When Stonefly promises a chill and tranquil adventure it’s not telling the whole truth. Annika, a capable young pilot searching for her engineer father’s stolen mech, finds herself under frequent attack from the bugs that protect the resources she so desperately needs. Much of Stonefly is spent propelling your insectoid mech through an arboreal maze, hopping from leaf to leaf and catching the breeze to higher layers of canopy. But the various minerals you must extract to craft mech upgrades are fiercely protected, and so the game’s rhythm becomes one of sedate exploration punctuated by frantic skirmishes.
While Annika can modify her mech for combat, improving existing functions and installing new ones, the pattern remains the same throughout. While airborne, she can shoot at enemies directly below her; damage them sufficiently–basic enemies take only one hit while the toughest will require multiple strafings–and they flip over onto their backs. Once vulnerable, enemies can be blown off the edge of whatever leaf or branch constitutes the current battlefield, and thus eliminated.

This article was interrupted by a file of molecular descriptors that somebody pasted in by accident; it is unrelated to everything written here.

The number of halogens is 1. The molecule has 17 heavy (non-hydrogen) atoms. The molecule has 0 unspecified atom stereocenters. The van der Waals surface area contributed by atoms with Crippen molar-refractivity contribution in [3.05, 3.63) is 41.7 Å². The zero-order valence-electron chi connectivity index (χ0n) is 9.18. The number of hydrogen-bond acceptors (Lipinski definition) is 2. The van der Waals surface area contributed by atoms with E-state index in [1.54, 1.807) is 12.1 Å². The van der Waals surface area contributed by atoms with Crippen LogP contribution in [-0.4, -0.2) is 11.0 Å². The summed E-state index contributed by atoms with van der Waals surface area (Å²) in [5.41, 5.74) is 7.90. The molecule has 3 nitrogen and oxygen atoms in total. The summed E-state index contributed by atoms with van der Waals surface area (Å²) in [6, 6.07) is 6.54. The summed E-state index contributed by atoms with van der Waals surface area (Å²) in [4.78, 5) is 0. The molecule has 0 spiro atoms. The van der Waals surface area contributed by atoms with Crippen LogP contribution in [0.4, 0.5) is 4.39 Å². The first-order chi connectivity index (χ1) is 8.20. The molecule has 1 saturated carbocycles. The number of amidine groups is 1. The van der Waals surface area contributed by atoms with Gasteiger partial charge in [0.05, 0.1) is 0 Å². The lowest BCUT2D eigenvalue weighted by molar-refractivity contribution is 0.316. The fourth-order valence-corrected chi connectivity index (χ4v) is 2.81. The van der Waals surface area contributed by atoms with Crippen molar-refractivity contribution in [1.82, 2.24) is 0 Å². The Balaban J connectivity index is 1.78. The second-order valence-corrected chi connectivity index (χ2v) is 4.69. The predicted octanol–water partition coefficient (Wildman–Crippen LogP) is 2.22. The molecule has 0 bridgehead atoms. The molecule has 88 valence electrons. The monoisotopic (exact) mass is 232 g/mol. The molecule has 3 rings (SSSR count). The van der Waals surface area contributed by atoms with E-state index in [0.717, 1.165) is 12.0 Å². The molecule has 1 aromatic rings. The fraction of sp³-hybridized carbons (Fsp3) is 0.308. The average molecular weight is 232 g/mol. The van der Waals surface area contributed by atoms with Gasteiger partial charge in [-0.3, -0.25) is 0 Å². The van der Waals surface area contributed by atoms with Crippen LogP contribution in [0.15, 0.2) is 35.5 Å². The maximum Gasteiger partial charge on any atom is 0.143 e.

It’s a neat system in theory that echoes the typical shield and health combo of many shooters and other action games. You’ve first got to take out an enemy’s shield by flipping it onto its back, then you can target its health by cannoning it out of the arena. Unfortunately, a few additional factors contribute to the flow of combat feeling overly chaotic and ultimately frustrating.
For a start, many of the enemies are quite small. Worse, they also tend to be of a similar colour to the resources you’re trying to mine. When the screen is busy with dozens of enemy bugs, several clusters of similarly-hued minerals, and the bullets and impact radii of your shots and your enemies, it is very difficult to properly discern what’s going on. On many, many occasions–at least once every single fight, by my reckoning–I took damage or was bounced out of the arena by something I hadn’t even noticed.